Skip to main content

Exclusive: Teachers are not being given adequate Prevent strategy training, poll finds

TES survey reveals many teachers feel ill-equipped to spot radicalised pupils

News article image

TES survey reveals many teachers feel ill-equipped to spot radicalised pupils

More than two-fifths of teachers say that the training they have received for the government’s Prevent policy lasted only an hour or less, according to a TES survey.

The finding comes despite MPs, unions and thinktanks all stressing the need for teachers to have better training in order to support the controversial counterterrorism strategy.

Prevent requires teaching staff to identify children at risk of being radicalised, and to take action over concerning behaviour.

But out of more than 450 teachers who responded to TES’ snap survey this week, the biggest proportion – 41 per cent – said that they had received an hour or less of Prevent training in total.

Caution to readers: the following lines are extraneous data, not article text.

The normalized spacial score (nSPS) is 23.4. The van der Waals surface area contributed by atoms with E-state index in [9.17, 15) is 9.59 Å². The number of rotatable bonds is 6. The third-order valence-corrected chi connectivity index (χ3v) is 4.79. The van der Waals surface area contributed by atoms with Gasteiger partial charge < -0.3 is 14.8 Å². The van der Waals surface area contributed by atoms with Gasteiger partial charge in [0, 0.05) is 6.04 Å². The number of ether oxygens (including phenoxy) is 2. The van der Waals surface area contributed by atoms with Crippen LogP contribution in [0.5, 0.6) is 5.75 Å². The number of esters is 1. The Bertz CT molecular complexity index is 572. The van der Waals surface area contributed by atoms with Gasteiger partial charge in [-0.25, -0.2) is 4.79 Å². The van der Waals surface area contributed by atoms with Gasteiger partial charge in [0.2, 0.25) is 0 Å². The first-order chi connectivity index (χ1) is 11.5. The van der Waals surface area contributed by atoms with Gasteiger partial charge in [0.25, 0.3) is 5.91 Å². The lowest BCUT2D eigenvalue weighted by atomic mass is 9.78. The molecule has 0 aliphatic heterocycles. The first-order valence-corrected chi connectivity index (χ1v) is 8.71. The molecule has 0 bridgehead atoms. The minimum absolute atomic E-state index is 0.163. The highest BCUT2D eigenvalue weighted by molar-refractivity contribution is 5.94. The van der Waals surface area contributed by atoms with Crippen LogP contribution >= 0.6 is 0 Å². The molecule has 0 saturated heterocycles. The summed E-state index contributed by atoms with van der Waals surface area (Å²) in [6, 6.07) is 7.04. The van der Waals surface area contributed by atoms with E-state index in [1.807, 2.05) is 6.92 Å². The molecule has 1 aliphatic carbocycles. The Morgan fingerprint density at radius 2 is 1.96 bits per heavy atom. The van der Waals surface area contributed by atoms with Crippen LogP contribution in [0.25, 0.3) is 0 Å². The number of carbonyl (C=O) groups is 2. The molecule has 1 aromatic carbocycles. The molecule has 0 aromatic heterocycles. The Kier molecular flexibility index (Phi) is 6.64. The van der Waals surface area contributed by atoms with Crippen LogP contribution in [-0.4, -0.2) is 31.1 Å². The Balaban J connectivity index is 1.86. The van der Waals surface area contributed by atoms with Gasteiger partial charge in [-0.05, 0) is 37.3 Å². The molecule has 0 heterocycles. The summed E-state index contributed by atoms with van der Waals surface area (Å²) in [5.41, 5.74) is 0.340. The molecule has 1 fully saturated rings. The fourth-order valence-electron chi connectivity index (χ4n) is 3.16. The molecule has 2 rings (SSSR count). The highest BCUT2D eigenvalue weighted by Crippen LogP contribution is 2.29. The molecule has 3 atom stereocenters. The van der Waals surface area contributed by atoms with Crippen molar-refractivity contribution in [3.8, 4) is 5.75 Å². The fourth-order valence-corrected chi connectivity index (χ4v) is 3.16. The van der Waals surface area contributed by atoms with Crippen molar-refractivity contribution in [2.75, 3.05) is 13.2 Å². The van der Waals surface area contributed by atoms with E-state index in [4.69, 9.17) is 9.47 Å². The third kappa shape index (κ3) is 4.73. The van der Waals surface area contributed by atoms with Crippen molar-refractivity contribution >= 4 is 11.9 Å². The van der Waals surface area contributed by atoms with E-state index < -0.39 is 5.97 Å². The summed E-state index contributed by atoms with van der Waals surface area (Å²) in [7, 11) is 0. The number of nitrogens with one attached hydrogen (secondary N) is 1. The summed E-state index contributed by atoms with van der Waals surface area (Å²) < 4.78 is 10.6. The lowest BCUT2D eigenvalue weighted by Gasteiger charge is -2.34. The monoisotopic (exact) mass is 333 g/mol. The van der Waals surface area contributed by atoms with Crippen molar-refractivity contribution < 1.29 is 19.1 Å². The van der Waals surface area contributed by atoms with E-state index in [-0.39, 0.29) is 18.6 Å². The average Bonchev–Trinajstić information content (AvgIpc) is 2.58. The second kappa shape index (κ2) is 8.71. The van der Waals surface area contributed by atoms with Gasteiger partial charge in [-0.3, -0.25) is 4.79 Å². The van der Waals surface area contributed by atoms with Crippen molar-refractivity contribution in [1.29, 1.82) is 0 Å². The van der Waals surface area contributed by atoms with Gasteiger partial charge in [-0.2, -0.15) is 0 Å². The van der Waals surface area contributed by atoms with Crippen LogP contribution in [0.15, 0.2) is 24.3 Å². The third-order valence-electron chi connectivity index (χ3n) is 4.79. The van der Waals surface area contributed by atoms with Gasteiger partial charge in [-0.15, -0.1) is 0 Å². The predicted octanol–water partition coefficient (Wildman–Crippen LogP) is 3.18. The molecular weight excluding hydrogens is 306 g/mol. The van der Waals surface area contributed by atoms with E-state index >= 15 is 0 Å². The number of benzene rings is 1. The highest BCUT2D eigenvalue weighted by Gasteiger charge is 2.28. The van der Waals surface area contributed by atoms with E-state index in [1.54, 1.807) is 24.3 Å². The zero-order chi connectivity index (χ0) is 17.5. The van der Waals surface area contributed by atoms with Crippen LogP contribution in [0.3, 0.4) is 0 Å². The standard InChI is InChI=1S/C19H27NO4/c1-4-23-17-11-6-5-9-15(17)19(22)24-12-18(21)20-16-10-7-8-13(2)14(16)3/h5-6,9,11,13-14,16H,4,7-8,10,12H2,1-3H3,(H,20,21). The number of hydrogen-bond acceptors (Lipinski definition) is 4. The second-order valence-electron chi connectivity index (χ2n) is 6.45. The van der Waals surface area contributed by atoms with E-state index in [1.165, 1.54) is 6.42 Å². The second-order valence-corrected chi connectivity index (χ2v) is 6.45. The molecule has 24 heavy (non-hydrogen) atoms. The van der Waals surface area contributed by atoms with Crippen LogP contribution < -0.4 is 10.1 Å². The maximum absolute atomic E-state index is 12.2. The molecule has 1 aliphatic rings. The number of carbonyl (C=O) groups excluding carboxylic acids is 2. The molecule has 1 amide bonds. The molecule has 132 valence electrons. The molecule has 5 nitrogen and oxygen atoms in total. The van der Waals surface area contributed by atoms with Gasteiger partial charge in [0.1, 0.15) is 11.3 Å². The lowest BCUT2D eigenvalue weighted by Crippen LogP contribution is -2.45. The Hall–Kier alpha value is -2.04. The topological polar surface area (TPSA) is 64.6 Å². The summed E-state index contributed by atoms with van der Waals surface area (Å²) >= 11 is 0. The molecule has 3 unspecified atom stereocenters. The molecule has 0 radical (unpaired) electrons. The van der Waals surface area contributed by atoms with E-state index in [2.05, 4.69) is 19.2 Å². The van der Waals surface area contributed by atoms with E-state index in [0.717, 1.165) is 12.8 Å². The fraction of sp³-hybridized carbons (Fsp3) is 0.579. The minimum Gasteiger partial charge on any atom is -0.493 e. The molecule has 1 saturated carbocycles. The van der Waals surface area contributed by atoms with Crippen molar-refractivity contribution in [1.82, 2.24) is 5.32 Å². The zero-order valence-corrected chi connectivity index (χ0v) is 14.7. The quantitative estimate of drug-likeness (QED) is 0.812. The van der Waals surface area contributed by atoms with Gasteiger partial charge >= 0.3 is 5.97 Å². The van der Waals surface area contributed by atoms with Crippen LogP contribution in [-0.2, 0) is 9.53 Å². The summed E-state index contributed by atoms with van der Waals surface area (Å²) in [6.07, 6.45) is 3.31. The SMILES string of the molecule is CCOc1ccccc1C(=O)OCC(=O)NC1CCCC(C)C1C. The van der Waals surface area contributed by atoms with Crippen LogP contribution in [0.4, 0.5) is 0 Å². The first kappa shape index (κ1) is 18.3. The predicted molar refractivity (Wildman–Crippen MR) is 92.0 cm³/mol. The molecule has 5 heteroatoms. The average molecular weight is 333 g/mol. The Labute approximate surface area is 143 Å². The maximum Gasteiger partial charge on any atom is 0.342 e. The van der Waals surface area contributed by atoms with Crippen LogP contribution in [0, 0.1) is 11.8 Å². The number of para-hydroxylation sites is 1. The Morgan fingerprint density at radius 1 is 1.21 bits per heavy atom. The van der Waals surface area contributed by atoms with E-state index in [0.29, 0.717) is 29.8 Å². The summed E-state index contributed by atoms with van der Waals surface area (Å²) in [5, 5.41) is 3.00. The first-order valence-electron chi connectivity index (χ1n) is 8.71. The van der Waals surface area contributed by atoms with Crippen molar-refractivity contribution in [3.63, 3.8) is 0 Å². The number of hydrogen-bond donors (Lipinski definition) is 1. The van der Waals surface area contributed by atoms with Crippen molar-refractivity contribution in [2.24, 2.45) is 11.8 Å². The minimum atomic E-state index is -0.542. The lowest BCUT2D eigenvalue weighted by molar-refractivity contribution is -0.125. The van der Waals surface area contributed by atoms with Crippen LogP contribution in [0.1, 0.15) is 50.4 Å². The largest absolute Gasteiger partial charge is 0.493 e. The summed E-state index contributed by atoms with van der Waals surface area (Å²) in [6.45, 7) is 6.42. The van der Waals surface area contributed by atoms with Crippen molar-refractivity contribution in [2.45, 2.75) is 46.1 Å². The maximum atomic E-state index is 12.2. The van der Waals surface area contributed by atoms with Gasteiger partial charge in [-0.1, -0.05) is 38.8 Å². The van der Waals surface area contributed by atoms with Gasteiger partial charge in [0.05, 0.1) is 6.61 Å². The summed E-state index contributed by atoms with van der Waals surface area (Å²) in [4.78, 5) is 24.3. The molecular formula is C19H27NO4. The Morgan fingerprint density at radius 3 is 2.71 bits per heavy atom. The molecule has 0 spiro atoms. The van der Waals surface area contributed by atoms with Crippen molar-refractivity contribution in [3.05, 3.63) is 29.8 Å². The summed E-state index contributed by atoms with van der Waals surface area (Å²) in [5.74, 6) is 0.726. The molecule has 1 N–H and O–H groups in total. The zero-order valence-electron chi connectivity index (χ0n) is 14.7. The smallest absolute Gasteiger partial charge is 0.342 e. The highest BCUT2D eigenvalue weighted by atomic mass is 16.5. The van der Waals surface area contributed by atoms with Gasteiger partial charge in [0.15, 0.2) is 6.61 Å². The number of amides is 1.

And, of those respondents, more than half (53 per cent) felt that it was not enough.

'Read and click' software

The news follows warnings that teachers could make children more vulnerable to radicalisation if they apply the Prevent strategy in an overly heavy-handed way.

One respondent said: “My training was an online read-and-click software package. That was it. Apparently, I am now qualified to spot and deal with potential radicalised students.”

Overall, 38 per cent of teachers responding to the survey felt that their training had been insufficient.

A Home Office spokesman said: “Schools are best placed to determine the nature and level of training they require to meet their responsibilities under the Prevent duty."

This is an edited article from the 4 November edition of TES. Subscribers can read the full article here. This week's TES magazine is available in all good newsagents. To download the digital edition, Android users can click here and iOS users can click here

Want to keep up with the latest education news and opinion? Follow TES on Twitter and like TES on Facebook

Log in or register for FREE to continue reading.

It only takes a moment and you'll get access to more news, plus courses, jobs and teaching resources tailored to you